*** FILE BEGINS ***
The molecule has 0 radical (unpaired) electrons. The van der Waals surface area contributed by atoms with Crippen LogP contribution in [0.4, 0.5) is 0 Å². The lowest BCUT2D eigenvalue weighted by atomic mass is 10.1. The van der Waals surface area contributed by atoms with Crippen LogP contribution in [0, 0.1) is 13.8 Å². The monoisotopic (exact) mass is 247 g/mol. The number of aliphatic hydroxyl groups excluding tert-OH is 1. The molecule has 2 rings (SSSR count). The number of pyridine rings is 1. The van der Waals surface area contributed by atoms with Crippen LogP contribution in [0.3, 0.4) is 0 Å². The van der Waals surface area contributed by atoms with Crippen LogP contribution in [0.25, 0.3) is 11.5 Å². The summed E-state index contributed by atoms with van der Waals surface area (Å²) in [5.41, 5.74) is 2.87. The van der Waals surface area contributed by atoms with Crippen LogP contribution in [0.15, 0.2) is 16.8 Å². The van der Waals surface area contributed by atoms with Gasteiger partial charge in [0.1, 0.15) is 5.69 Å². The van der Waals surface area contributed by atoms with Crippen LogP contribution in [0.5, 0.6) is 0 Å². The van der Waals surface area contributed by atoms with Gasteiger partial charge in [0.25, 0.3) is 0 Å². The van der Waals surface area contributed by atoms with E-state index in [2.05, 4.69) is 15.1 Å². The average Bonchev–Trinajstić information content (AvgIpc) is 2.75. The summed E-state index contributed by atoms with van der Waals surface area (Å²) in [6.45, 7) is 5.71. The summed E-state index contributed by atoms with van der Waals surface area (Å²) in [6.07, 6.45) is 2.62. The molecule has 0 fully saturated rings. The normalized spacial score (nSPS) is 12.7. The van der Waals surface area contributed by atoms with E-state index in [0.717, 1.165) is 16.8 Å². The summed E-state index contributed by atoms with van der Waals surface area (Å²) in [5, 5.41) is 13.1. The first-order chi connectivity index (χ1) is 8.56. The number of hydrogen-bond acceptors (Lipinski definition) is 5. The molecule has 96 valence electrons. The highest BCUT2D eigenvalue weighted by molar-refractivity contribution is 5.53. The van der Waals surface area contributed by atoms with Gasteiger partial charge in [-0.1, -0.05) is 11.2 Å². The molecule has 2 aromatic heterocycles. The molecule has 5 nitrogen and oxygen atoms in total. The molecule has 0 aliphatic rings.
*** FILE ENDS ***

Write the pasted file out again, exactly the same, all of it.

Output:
The molecule has 0 radical (unpaired) electrons. The van der Waals surface area contributed by atoms with Crippen LogP contribution in [0.4, 0.5) is 0 Å². The lowest BCUT2D eigenvalue weighted by atomic mass is 10.1. The van der Waals surface area contributed by atoms with Crippen LogP contribution in [0, 0.1) is 13.8 Å². The monoisotopic (exact) mass is 247 g/mol. The number of aliphatic hydroxyl groups excluding tert-OH is 1. The molecule has 2 rings (SSSR count). The number of pyridine rings is 1. The van der Waals surface area contributed by atoms with Crippen LogP contribution in [0.3, 0.4) is 0 Å². The van der Waals surface area contributed by atoms with Crippen LogP contribution in [0.25, 0.3) is 11.5 Å². The summed E-state index contributed by atoms with van der Waals surface area (Å²) in [5.41, 5.74) is 2.87. The van der Waals surface area contributed by atoms with Crippen LogP contribution in [0.15, 0.2) is 16.8 Å². The van der Waals surface area contributed by atoms with Gasteiger partial charge in [0.1, 0.15) is 5.69 Å². The van der Waals surface area contributed by atoms with Crippen LogP contribution in [0.5, 0.6) is 0 Å². The van der Waals surface area contributed by atoms with Gasteiger partial charge in [0.25, 0.3) is 0 Å². The van der Waals surface area contributed by atoms with E-state index in [2.05, 4.69) is 15.1 Å². The average Bonchev–Trinajstić information content (AvgIpc) is 2.75. The summed E-state index contributed by atoms with van der Waals surface area (Å²) in [6.45, 7) is 5.71. The summed E-state index contributed by atoms with van der Waals surface area (Å²) in [6.07, 6.45) is 2.62. The molecule has 0 fully saturated rings. The normalized spacial score (nSPS) is 12.7. The van der Waals surface area contributed by atoms with E-state index in [0.717, 1.165) is 16.8 Å². The summed E-state index contributed by atoms with van der Waals surface area (Å²) in [5, 5.41) is 13.1. The first-order chi connectivity index (χ1) is 8.56. The number of hydrogen-bond acceptors (Lipinski definition) is 5. The molecule has 96 valence electrons. The highest BCUT2D eigenvalue weighted by molar-refractivity contribution is 5.53. The van der Waals surface area contributed by atoms with Gasteiger partial charge in [-0.1, -0.05) is 11.2 Å². The molecule has 2 aromatic heterocycles. The molecule has 5 nitrogen and oxygen atoms in total. The molecule has 0 aliphatic rings.